In Mineral de Pozos, Mexico, the remaining women left behind in this mostly abandoned mining town have started their own community business named “Munecas Mina” (dolls from the mine) where they make dolls wearing traditional Mexican outfits in order to earn a living. The women only make about $150 a month each but they say it is enough to pay for their children’s educations so they don’t have to follow the majority of the fathers and other men of the town who have illegally immigrated to the United States.
Their three year old company was started with a $10,000 government loan which they have since paid off, and they are now trying to obtain a $5,000 loan so that they can develop a business plan to improve the marketing and distribution of the dolls.
“For many of them, the success of the business will help to determine whether their children finish their educations”, says Adriana Cortes Jimenez, who works for a community non-proft foundation and helped the women obtain the original loan. “If this business doesn’t survive, their children will likely have to go to the States,” she said, “because they don’t have other alternatives.”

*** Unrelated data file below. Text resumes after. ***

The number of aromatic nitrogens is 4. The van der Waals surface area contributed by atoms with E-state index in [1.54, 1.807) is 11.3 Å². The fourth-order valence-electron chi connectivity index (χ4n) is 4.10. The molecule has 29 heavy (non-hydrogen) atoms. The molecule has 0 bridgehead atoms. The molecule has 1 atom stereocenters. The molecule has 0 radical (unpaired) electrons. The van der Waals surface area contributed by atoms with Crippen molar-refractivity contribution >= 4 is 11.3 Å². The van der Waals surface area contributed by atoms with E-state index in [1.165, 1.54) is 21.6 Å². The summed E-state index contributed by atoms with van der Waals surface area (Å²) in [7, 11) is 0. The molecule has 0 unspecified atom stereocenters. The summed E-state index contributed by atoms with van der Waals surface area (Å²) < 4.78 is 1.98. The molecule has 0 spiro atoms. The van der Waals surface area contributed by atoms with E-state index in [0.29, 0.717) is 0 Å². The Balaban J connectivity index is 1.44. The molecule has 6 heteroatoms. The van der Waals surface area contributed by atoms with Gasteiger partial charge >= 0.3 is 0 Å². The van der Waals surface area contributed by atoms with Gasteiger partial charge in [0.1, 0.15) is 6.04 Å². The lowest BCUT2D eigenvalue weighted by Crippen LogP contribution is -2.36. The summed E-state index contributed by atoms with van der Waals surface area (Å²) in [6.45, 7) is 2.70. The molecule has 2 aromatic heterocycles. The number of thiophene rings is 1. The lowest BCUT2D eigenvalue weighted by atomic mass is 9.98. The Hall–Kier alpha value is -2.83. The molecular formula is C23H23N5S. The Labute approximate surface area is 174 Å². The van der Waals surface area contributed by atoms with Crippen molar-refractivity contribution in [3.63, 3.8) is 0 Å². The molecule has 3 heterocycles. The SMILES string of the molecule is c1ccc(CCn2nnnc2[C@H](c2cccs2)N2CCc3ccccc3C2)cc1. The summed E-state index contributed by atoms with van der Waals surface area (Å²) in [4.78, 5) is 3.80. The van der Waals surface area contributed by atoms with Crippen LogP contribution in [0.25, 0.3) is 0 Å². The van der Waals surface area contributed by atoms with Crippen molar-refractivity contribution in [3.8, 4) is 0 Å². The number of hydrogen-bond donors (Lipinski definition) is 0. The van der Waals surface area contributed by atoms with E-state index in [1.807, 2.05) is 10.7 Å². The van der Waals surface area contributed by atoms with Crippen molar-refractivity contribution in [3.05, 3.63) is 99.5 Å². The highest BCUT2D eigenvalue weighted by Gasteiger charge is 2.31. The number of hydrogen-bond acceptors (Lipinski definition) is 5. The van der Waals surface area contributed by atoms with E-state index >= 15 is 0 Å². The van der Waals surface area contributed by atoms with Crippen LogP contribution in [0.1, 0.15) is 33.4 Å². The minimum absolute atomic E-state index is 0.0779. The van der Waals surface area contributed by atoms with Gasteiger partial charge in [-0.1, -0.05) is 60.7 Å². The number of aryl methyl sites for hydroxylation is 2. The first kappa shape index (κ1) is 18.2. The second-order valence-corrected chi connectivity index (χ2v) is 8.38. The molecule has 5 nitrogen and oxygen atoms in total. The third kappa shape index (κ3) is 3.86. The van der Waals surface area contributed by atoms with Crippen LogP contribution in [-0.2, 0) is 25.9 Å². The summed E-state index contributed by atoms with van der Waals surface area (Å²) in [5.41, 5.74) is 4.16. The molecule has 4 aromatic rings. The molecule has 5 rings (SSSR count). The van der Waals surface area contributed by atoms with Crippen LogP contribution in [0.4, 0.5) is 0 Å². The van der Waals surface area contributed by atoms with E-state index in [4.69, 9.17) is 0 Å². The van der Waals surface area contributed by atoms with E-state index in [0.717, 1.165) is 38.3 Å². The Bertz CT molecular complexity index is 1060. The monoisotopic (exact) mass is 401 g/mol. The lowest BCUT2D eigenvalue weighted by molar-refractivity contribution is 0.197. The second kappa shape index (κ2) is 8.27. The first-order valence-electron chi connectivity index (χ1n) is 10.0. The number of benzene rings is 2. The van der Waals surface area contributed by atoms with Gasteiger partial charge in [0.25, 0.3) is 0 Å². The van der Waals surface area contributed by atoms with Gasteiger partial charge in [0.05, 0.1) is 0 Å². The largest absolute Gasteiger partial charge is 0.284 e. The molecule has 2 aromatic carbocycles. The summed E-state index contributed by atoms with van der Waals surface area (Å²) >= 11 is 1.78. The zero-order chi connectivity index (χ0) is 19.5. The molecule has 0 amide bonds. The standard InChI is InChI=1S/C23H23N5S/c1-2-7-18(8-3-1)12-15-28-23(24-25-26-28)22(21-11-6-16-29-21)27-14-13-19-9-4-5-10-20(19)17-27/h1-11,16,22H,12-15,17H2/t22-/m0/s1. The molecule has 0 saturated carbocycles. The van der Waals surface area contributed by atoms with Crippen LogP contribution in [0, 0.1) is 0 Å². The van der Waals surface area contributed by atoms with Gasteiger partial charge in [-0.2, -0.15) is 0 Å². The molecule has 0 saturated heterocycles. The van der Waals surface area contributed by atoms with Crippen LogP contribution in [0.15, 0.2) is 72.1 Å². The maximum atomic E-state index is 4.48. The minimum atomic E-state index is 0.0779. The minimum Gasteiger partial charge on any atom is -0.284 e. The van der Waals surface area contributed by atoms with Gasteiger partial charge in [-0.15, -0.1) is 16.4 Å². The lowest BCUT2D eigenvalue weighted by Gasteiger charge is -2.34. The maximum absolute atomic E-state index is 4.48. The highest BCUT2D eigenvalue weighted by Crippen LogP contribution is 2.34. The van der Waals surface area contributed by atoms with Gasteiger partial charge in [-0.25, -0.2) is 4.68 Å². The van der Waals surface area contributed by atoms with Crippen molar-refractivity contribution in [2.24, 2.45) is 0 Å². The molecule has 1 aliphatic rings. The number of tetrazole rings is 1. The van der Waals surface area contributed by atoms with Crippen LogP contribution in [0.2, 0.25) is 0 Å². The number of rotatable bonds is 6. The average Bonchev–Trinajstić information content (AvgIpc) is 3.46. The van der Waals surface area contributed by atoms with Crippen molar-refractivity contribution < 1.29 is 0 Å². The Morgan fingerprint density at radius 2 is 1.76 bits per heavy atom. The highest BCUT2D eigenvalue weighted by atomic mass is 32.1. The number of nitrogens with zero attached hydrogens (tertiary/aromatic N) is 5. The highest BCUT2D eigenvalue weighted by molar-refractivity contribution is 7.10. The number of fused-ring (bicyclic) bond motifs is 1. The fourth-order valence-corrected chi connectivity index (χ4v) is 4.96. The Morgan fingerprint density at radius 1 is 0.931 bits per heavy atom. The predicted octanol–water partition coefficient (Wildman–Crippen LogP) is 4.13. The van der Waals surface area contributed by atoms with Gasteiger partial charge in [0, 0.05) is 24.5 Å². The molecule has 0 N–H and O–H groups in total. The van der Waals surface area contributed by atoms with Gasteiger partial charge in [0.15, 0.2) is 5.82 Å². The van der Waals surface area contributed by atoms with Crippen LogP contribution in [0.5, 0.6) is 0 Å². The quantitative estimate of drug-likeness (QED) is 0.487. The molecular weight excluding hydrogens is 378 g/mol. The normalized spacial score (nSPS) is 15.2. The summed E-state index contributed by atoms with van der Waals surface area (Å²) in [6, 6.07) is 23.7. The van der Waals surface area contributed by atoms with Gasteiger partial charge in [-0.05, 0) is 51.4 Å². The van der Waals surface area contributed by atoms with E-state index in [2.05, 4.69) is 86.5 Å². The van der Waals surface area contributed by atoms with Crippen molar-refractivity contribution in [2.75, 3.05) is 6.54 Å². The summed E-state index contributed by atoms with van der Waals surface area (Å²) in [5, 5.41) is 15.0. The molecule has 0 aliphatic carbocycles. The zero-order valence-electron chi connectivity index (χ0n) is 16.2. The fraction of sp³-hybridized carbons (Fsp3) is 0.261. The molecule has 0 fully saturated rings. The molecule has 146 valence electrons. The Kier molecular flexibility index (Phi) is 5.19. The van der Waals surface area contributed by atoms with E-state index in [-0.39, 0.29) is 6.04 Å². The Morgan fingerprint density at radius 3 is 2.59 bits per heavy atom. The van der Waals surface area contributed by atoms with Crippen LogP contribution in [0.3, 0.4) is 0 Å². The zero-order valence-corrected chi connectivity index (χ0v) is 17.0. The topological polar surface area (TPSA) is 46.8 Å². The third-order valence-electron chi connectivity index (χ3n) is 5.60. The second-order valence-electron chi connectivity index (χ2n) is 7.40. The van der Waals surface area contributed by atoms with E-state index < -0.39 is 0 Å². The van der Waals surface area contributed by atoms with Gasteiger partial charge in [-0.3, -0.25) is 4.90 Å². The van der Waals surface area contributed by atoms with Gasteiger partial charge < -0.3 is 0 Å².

The ladies have come a long way since they got started. Most of them had little or no sewing experience when they used the loan proceeds to buy sewing machines, and they claim that the original dolls were “horrid”. Now they have a line of more than 20 different dolls in various regional festival dresses, including the Charra or “cowgirl” of Michoacan and China Poblana from Puebla, who’s dressed in the colors of the Mexican flag. The “Adelita,” wearing a straw hat and flowered dress, is named after the female soldiers who fought alongside the men in Mexico’s revolutionary war.
Read more about Munecas Mina in the McClatchy Washington Bureau report.